BSI works to embed excellence through the shaping and implementation of standards, helping organisations around the world meet the challenges of today and anticipate the needs of tomorrow. We see a future where standards will not only shape products and business processes but also create the potential for organisations to gain the most from the values and principles that govern their reputation.

That’s how the model of Organisational Resilience was created by BSI. It’s an extension of our mission to help organisations embed habits of excellence throughout their business, enabling them to pass the test of time.

BSI’s model for Organizational Resilience is built upon a century of experience and tens of thousands of client interactions around the world. It distils the requirements for Organizational Resilience into three essential elements: product excellence, process reliability and people behaviour. These three elements combine to provide the customer with the best possible overall experience. A business that achieves this consistently over time will not only build customer loyalty, but also trust and long-term relationships with all its stakeholders.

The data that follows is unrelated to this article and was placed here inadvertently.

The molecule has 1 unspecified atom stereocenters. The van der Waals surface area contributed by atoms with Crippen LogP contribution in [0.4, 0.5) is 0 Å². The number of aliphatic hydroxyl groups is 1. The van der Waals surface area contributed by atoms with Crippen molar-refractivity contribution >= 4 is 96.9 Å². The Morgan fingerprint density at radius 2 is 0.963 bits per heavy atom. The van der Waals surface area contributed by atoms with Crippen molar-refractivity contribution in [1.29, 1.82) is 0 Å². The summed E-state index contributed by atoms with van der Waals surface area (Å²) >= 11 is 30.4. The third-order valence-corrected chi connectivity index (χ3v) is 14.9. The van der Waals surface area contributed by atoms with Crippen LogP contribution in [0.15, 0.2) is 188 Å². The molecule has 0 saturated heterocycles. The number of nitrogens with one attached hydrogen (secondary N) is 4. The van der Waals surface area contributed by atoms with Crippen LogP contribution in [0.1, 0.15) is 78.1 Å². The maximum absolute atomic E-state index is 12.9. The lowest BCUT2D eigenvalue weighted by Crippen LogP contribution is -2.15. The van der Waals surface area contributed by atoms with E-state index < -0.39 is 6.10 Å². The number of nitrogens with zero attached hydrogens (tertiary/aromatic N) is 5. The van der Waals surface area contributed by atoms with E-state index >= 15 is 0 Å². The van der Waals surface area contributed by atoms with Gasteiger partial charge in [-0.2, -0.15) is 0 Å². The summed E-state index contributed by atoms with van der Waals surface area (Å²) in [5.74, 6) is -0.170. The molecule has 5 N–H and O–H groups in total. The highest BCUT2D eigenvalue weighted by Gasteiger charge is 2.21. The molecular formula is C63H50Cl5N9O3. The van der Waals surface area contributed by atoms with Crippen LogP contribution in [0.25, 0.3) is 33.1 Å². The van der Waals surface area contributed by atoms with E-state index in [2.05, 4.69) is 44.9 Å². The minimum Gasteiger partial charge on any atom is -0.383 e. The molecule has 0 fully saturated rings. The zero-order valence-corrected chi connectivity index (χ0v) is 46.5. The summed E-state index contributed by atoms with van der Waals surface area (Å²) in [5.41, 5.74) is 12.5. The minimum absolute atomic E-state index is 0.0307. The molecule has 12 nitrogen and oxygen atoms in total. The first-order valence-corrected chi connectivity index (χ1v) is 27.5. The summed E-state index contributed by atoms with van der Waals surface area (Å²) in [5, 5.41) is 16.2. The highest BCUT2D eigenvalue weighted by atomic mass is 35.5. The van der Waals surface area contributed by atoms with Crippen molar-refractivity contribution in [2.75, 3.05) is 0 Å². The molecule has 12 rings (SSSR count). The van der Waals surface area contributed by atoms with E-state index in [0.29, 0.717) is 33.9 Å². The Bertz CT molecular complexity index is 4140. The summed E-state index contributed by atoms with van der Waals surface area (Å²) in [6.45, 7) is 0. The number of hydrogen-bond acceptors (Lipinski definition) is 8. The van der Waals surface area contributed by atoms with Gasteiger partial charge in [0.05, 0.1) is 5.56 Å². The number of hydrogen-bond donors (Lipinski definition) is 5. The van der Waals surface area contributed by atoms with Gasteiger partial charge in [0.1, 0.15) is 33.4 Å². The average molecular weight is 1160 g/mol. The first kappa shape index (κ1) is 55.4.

”A resilient organization is one that not merely survives over the long term, but flourishes – passing the test of time”

Howard Kerr, chief executive, BSI

Resilience is a familiar subject to the business world. There’s a wealth of academic research and numerous management papers on harnessing resilience in the face of growing business threats. However, ‘organisational resilience’ is a relatively new term to indicate a much broader principle of resilience as a value driver for an organisation. Much less has been written about this.

Organisational resilience involves more than simply the ability to survive, vital though this is. It enables businesses to harness experience and embrace opportunity in order to prosper in today’s dynamic, interconnected world. As a result, BSI views organisational resilience as a strategic imperative for any business.

Ultimately, organisational resilience is the manifestation of ‘making excellence a habit’. A business leader’s professional obligation must be to ensure that their organisation performs consistently well and to leave it in robust shape for the future. To achieve that, they must ensure their organisation, as well as its business, is resilient.

“Habitual excellence is at the heart of resilience, but this heart needs to power muscular business characteristics”

On this approach BSI will concentrate in the future.

Read more at: http://news.cbi.org.uk/businessvoice/latest/organisational-resilience-how-to-build-an-enduring-enterprise/ and http://www.bsigroup.com/en-GB/our-services/Organizational-Resilience/

Read more about Organizational Resilience in Polish: http://www.bsigroup.com/pl-PL/Nasze-uslugi/Organizational-Resilience-pl/